Better Image Resizing!
Who doesn’t like visuals served up next to their written text? It adds spice to even the most well-written blog post and in the case of blogs serving up photos as the main course, images provide the entire meal. I’m not going to dish out the whole discussion around how images should be handled in WordPress, because that scope is huge and depends much on what is decided for the stand-alone version of WordPress. So, for the purposes of discussion here I’m limiting my wish to image resizing.
One of the many features of WordPress.com that I love is the ability to change themes easily to one of the over 100 available themes. While written words generally have no trouble transitioning to a new theme (unless you’ve used special fonts, colors, etc. extensively in your posts/pages), images in your blog posts can really suffer due to the automated image resizing that takes place to accommodate your new theme’s posting width. There are two aspects in play here: the image size/weight in kilobytes to speed up page load time and the size of the image in pixel dimensions (which is the main focus being addressed here).
Image Resampling: Looking at the WordPress.com Support Doc on Image Optimization, you can clearly see the difference in the quality of the two photos shown there. Even though they are the same pixel dimensions, the resampled photo at the bottom of that page (78kb) has severely lost both sharpness and color. For purposes of comparison, compare that image with this one resampled from the original by Yahoo’s “Smush.it” and weighing in at 67.8Kb:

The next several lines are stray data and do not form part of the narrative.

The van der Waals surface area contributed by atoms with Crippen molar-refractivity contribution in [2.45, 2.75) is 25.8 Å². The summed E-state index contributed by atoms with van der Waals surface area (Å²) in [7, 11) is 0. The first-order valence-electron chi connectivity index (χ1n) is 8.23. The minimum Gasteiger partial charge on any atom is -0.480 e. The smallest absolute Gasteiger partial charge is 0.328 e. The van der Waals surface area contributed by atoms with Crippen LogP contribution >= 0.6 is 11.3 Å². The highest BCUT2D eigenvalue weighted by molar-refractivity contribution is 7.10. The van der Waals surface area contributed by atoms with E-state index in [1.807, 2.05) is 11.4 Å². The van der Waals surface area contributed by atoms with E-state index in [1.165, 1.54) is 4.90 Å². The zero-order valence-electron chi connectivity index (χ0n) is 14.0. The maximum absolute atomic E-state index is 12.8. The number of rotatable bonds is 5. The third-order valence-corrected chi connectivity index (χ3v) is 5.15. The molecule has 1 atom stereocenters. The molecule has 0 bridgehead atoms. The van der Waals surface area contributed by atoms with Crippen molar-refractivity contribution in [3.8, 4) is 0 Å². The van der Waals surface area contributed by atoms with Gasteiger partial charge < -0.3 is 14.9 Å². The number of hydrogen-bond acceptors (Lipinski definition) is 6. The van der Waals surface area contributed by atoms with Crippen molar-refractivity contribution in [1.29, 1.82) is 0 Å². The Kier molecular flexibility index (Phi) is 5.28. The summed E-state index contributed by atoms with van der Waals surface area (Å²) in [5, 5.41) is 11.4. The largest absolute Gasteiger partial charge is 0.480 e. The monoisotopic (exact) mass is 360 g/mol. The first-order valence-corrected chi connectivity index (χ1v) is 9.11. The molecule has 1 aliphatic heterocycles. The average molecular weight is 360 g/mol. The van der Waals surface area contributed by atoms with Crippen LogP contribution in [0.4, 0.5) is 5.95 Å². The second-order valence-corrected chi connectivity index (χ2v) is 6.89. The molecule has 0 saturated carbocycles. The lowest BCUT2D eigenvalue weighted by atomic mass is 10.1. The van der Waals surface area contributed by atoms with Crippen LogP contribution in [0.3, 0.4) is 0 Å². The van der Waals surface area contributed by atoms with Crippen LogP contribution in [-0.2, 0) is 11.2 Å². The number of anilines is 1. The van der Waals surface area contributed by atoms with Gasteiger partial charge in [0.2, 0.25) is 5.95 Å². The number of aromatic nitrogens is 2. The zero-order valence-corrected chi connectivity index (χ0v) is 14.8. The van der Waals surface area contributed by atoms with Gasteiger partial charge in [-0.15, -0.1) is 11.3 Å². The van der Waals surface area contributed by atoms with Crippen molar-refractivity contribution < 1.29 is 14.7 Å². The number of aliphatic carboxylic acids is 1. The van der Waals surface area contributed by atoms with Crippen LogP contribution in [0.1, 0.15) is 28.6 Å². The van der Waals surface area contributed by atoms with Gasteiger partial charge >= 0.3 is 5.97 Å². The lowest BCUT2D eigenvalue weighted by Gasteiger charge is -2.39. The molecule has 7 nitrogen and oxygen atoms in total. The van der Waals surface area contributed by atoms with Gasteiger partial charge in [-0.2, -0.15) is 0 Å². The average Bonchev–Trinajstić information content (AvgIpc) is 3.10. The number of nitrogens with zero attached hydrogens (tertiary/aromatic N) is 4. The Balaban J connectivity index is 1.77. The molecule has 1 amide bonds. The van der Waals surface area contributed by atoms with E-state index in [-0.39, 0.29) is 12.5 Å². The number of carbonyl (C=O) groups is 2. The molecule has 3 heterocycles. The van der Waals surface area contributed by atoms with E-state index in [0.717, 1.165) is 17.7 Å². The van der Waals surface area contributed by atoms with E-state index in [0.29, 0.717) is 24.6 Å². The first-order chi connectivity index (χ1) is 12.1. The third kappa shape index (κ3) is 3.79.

Image Resizing: Looking at this photo on my photoblog, click through to the originally uploaded photo (1024×768 pixels) linked at the top of that page. The photo in the attachment page has been automatically resized to fit the theme’s attachment page width, but the image quality has suffered as a result.
If you are a new blogger or one with just a few posts with images, manually resizing existing images to fit your new theme while still maintaining image quality may be an annoying inconvenience. However, if your blog has been around for a while or you post frequently or your blog is photo-centric, you may not readily consider switching to a new theme, or at least not without some trepidation. Knowing that WordPress.com has a better image resizing engine, one that would maintain your image quality, would make this a non-issue.
(For what it’s worth, the whole discussion surrounding the trade-off between image size/weight and page loading time is so important that not surprisingly Google is also getting more heavily in the act. )